You Still Believe in Me

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"You Still Believe in Me"
Song by The Beach Boys from the album Pet Sounds
Released May 16, 1966
Recorded November 1, 1965 / January–February 1966;
United Western Recorders, Los Angeles
Genre Psychedelic pop, baroque pop[1]
Length 2:31
Label Capitol
Composer Brian Wilson/Tony Asher
Producer Brian Wilson
Pet Sounds track listing

"You Still Believe in Me" is a song by the American rock band The Beach Boys, taken from their 1966 album Pet Sounds. It is the second track on the album. The song was composed and produced by Brian Wilson with the lyrics by Tony Asher. Brian Wilson also sings lead vocal.

Composition[edit]

The song is in the key of B major, and features frequent use of the ii-V-I turnaround (six uninterrupted repeats of B-C♯m-F♯7). The chorus is composed of compound chords, such as G♯m/C♯, C♯m/B, and G♯m/F♯, resolving unusually to the vi, G major, before beginning again on B.[2] The main theme is a slightly-broken descent through the full B major scale, and the progression is described as a turnaround.)[citation needed]

Brian in 1996 explained that this song is "A little 'Boys Choir'-type song with me doing the soprano. Very, very spiritual."[citation needed] This was the first song on Pet Sounds to which Asher wrote lyrics. It was originally titled "In My Childhood".[3] A bicycle horn and bell acting as a remnant from the song's original childhood theme can be heard at the end of the song because they could not be edited out of the final track.[3] Wilson has said of the song,

"You Still Believe In Me" was more of what I would call a man who would not be afraid to take all of his clothes off and sing like a girl because he had feelings for people from that perspective. I was able to close my eyes and go into a world and sing a little more effeminately and more sweet—which allows a lot more love to come down through me, you know what I mean?... It's like Kenny Rogers. There's an example of a guy who has a fairly masculine sounding voice. "You Still Believe In Me" was quite the opposite.[4]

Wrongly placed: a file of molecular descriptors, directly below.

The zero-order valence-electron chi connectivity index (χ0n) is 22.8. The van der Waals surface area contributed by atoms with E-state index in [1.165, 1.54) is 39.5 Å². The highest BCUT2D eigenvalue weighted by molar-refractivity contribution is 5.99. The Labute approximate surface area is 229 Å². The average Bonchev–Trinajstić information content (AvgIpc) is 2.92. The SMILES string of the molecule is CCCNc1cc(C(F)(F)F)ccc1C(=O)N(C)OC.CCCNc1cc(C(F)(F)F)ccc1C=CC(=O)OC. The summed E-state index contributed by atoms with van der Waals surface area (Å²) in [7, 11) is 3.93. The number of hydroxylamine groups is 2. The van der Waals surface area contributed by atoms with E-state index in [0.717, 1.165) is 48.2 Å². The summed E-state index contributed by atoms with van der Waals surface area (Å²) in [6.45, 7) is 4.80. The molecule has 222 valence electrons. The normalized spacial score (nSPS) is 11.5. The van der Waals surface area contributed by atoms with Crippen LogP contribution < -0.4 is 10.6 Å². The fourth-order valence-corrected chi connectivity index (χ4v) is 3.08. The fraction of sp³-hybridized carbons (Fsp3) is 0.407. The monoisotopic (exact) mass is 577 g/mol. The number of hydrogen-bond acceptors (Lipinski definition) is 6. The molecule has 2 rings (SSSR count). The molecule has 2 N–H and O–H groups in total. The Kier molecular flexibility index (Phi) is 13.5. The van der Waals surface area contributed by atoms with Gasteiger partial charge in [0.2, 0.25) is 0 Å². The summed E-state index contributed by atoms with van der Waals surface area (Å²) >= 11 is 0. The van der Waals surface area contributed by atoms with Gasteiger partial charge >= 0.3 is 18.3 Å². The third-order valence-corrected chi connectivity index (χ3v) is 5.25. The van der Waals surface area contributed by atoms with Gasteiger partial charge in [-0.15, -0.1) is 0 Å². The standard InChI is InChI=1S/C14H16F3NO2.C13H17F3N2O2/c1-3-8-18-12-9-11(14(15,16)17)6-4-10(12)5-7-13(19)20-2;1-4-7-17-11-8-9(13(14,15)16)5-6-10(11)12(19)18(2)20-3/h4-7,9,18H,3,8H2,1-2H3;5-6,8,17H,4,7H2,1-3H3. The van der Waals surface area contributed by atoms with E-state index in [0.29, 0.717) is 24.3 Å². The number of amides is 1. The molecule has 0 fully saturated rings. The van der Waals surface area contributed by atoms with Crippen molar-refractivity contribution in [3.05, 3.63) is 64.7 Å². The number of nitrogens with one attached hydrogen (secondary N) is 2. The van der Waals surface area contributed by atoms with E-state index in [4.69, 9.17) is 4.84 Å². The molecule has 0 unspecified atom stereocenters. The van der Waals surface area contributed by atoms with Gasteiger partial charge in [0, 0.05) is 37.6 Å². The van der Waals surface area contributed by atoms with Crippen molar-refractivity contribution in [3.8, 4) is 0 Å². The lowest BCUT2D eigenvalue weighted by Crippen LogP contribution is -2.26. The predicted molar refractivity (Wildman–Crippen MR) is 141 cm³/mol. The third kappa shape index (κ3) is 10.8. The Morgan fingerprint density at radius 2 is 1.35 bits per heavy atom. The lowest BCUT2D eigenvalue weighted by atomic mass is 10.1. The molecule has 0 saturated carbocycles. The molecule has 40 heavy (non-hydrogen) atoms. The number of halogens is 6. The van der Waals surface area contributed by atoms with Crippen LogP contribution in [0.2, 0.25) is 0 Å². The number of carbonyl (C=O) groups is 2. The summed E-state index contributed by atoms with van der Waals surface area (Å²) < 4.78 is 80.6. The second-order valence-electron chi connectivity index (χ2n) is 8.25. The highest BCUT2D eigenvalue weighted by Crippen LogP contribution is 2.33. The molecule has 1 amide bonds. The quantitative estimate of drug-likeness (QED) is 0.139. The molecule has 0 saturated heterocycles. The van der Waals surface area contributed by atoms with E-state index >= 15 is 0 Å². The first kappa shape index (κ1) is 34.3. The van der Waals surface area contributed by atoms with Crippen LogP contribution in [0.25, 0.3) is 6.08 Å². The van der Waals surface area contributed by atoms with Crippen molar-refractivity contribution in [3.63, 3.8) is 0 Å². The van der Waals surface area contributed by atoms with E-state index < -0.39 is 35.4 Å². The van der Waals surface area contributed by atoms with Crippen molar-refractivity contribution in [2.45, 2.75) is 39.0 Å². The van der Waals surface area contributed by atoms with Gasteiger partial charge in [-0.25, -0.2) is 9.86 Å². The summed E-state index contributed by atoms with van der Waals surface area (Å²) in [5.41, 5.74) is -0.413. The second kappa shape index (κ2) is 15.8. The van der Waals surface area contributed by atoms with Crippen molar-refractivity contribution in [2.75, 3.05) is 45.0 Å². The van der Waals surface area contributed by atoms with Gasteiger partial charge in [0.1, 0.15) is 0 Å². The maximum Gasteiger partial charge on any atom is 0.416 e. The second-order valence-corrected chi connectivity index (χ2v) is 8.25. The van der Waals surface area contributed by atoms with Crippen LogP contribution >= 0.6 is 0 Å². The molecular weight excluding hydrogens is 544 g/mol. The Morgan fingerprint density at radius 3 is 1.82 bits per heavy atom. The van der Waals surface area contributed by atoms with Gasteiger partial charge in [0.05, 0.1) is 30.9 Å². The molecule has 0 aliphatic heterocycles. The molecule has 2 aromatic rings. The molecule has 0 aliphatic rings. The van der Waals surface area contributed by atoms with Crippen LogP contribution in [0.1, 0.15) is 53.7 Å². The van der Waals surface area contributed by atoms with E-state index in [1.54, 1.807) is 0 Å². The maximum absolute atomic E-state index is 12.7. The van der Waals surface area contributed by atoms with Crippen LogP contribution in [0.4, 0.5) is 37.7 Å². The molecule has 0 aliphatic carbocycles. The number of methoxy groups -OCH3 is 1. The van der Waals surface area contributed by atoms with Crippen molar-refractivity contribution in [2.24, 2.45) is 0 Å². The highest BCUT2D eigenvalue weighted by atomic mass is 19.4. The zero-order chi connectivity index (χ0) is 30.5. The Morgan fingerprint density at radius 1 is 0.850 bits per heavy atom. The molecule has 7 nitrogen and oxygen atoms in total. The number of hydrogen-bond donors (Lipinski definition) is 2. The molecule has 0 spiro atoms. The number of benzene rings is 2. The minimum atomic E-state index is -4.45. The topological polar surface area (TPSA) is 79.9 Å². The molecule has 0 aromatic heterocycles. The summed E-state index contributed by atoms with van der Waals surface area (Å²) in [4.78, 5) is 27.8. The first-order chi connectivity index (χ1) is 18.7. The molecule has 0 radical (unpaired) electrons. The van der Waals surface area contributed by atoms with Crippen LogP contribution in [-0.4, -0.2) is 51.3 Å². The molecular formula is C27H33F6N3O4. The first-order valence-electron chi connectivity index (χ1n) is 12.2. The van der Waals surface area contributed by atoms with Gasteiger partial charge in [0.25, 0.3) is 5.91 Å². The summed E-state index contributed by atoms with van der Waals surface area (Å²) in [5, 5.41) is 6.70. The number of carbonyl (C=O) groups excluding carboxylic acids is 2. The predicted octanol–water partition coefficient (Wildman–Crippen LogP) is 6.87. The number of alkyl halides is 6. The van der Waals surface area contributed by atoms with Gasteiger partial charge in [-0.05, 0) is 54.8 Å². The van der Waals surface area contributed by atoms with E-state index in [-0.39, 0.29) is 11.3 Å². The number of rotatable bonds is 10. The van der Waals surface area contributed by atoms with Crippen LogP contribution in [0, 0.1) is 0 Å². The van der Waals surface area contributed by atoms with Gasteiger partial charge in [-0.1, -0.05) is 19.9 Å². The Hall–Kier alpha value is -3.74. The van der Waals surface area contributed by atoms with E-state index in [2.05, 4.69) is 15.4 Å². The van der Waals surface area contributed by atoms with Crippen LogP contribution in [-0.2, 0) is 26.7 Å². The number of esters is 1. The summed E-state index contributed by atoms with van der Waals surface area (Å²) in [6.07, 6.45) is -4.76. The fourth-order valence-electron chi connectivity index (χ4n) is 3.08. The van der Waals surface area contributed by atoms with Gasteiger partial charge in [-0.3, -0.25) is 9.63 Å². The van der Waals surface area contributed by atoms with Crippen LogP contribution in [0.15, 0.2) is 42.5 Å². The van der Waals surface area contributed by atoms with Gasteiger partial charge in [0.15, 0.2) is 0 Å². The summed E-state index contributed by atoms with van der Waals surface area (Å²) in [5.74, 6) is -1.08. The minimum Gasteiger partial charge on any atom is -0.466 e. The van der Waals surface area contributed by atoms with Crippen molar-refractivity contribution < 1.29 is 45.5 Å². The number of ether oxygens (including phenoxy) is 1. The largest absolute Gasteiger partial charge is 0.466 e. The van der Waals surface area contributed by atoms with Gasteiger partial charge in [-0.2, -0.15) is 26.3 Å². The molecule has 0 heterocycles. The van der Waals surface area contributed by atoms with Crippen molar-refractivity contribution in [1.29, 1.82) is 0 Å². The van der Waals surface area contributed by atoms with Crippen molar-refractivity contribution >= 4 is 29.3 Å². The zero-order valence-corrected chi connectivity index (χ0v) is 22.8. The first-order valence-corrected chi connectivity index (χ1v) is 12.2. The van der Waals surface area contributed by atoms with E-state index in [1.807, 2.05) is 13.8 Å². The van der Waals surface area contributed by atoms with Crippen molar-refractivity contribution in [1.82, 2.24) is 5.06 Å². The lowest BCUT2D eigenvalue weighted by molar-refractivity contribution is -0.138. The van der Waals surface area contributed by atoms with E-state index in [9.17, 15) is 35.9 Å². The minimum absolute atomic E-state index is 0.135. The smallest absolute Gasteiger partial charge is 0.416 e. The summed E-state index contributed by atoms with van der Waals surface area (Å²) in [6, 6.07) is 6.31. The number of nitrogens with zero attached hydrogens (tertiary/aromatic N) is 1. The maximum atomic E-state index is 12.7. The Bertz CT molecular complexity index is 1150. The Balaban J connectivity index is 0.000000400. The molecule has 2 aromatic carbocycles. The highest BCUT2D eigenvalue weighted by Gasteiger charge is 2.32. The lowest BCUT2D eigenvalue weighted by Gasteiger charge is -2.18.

Recording[edit]

To achieve the unique sound in the introduction, Tony Asher explains that "We were trying to do something that would sound sort of, I guess, like a harpsichord but a little more ethereal than that. I am plucking the strings by leaning inside the piano and Brian is holding down the notes on the keyboard so they will ring when I pluck them. I plucked the strings with paper clips, hairpins, bobby pins and several others things until Brian got the sound he wanted."[3]

Using United Western Recorders, the instrumental track was recorded on November 1, 1965 and January 24, 1966. Vocal overdub sessions ran between January and February 1966.[3]

Live performances[edit]

It appears on the Beach Boys' In Concert album. As a solo artist, Brian recorded this song for his 2002 live album Pet Sounds Live.

Personnel[edit]

The Beach Boys
Additional musicians

*denotes uncertainty who plays the finger cymbals, bicycle horn & bell[5]

Covers[edit]

This song has been covered by M. Ward. This song was also covered by Elvis Costello and Anne Sofie von Otter in their 2001 album "For the Stars".[6] A version by Kirsty MacColl appears on her posthumous collection From Croydon to Cuba – An Anthology.

References[edit]

  1. ^ "Jim Esch review". Allmusic. Retrieved 2011-04-29. 
  2. ^ The Beach Boys, Pet Sounds, Warner Bros. Publications, 15800 N.W. 48th Ave. Miami, Florida 33014, ISBN 0-29156-93680-3
  3. ^ a b c d Elliott, Brad (August 31, 1999). "Pet Sounds Track Notes". beachboysfanclub.com. Retrieved March 3, 2009. 
  4. ^ The Pet Sounds Sessions: "The Making Of Pet Sounds" booklet (1996)
  5. ^ Charles L. Granata, Wouldn't it be nice: Brian Wilson and the making of the Beach Boys' Pet Sounds, (Chicago Review Press, 2003), ISBN 1-55652-507-9, p.149.
  6. ^ "For the Stars review". Allmusic. Retrieved 2011-06-09. 

External links[edit]